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) -- Student loan debt is a $1 trillion problem in the U.S. today -- literally.

According to the Consumer Financial Protection Bureau, outstanding student loan debt just

topped that $1 trillion mark , with $864 billion in federal government student loan debt and $150 billion in private student loan debt.

That's a lot of bread, and college graduates who head into a weak job market with tens of thousands of dollars in debt can only wonder

how they're going to pay that money back .

"Our findings reveal that students were yet another group of consumers that were hurt by the boom and bust of the financial crisis," CFPB Director Richard Cordray says. "Too many student loan borrowers are struggling to pay off private student loans that they did not understand and cannot afford. Moving forward, we must do our best to leave the next generation in a better place than we are today, rather than buried under a mountain of debt."

If there's a silver lining in this mess it's that the next generation of student loan borrowers can

learn a great deal from the mistakes made by previous college grads. To that end, let's list four questions every student and parent should ask before applying for a student loan - all geared toward mitigating the damage of high student loan debt down the road:

Should you take a private student loan?

As the CFPB points out, private student loans can be a good option, but they represent more risk than federally funded student loans. Private loans have less flexible repayment terms, and if you run into trouble have fewer options on loan modifications or forbearance (meaning suspending your loan until you get back on your feet, financially).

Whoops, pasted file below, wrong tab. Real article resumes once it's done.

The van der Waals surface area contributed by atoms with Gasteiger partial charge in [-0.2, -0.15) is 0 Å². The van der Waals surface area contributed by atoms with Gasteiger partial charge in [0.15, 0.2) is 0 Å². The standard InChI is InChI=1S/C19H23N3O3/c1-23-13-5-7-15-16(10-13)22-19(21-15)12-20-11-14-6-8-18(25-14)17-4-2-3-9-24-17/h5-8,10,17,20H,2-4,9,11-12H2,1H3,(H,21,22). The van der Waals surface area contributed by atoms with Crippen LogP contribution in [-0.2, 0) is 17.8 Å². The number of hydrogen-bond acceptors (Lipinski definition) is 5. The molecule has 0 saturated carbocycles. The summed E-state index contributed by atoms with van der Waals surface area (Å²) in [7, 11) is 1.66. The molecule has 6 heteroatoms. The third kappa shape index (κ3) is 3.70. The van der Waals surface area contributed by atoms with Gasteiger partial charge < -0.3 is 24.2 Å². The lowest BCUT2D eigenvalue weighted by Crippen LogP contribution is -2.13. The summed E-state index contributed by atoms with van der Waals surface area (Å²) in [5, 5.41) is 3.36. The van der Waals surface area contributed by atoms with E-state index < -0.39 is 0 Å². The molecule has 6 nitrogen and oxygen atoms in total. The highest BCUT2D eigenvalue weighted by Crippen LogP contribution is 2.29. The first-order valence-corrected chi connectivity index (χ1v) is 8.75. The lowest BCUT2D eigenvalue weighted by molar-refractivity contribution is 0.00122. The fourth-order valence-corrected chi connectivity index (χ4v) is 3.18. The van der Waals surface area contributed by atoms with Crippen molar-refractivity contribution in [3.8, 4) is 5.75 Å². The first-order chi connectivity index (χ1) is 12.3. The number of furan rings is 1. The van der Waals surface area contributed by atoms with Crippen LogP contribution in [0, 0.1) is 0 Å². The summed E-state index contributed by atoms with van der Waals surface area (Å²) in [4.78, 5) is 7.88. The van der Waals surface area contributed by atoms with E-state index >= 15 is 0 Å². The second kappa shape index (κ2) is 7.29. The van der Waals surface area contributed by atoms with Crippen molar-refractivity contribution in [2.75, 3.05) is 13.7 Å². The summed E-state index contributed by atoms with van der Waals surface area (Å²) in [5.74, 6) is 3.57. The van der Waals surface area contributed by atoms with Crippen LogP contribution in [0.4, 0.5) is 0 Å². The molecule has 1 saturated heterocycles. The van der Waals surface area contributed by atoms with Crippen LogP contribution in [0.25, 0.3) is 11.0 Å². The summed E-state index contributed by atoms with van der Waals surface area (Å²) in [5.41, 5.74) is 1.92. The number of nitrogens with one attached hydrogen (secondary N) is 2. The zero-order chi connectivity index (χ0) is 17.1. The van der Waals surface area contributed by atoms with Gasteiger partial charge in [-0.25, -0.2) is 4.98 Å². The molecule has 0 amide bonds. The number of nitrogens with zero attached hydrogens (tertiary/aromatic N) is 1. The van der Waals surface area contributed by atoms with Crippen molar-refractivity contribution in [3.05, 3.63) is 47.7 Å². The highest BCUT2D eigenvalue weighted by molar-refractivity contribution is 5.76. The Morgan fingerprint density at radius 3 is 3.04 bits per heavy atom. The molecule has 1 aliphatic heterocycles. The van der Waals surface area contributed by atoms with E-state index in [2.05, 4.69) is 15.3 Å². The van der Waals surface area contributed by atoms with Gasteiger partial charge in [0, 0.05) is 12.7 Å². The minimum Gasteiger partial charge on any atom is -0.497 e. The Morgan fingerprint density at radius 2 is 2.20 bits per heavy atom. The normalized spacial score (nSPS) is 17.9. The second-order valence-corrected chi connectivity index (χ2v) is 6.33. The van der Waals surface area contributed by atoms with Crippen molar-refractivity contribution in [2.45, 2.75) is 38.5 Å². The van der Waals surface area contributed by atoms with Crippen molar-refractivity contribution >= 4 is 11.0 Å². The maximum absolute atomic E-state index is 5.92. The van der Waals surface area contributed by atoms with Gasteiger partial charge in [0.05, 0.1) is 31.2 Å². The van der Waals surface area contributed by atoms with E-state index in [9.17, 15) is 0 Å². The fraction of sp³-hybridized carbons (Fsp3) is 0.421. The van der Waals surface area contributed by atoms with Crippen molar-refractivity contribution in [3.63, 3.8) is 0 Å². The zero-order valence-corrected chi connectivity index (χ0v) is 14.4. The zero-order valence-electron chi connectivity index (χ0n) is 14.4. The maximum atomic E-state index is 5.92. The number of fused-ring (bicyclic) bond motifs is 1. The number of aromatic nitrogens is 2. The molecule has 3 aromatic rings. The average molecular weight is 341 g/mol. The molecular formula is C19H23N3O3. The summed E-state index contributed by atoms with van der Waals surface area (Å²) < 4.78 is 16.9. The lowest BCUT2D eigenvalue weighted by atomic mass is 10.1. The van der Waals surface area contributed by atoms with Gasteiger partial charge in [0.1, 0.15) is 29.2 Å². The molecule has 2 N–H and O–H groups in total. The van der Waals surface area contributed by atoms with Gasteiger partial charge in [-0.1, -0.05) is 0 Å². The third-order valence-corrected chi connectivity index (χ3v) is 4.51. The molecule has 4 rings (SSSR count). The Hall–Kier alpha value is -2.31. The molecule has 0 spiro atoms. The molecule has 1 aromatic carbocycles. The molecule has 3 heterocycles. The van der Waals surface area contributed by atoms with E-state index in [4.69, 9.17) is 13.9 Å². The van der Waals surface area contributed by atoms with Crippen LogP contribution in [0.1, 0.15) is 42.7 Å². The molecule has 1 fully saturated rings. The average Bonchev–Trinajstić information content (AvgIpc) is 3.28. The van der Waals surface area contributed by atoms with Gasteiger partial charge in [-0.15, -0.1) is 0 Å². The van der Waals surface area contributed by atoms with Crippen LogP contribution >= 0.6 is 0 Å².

Where are you going, career-wise?

According to data from Take Charge America, a U.S. credit counseling agency, knowing what career you're aiming at should be a big consideration before taking out a student loan. If you're going into engineering, computer science or another high-ceiling industry, you can afford to borrow more student loan cash. But if you're going into a low-ceiling industry, there's no sense in taking out a big college loan. Try websites such as for a peek at salary estimates.

Are student loans your best option?

Take Charge America strongly advises that students exhaust all other college financing possibilities, including grants and scholarships, before turning to a student loan. Check with your high school counseling office or the financing office of your potential college for some nonstudent loan financial options. Or check out a site such as, which lists all kinds of grant and scholarships.

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Have you completed your FAFSA?

Any solid college financing campaign should include the thorough review and completion of the Free Application for Financial Student Assistance. "You may be surprised to learn you're eligible for some funding, even if you or your family are not considered 'low income,'" Take Charge American says

By and large, if you do turn to student loans, federally backed one such as Perkins and Stafford loans are your best bet. Make sure to check out any fees and repayment timetables, and always know what interest rate you're paying.

Be extremely careful about student loans - the Federal Reserve points out that student loan debt recently surpassed credit card debt for the first time in history.

Taking on too much in student loans can be a huge burden on a young college graduate starting out in life. Do your due diligence and it to a minimum.

--By Brian O'Connell

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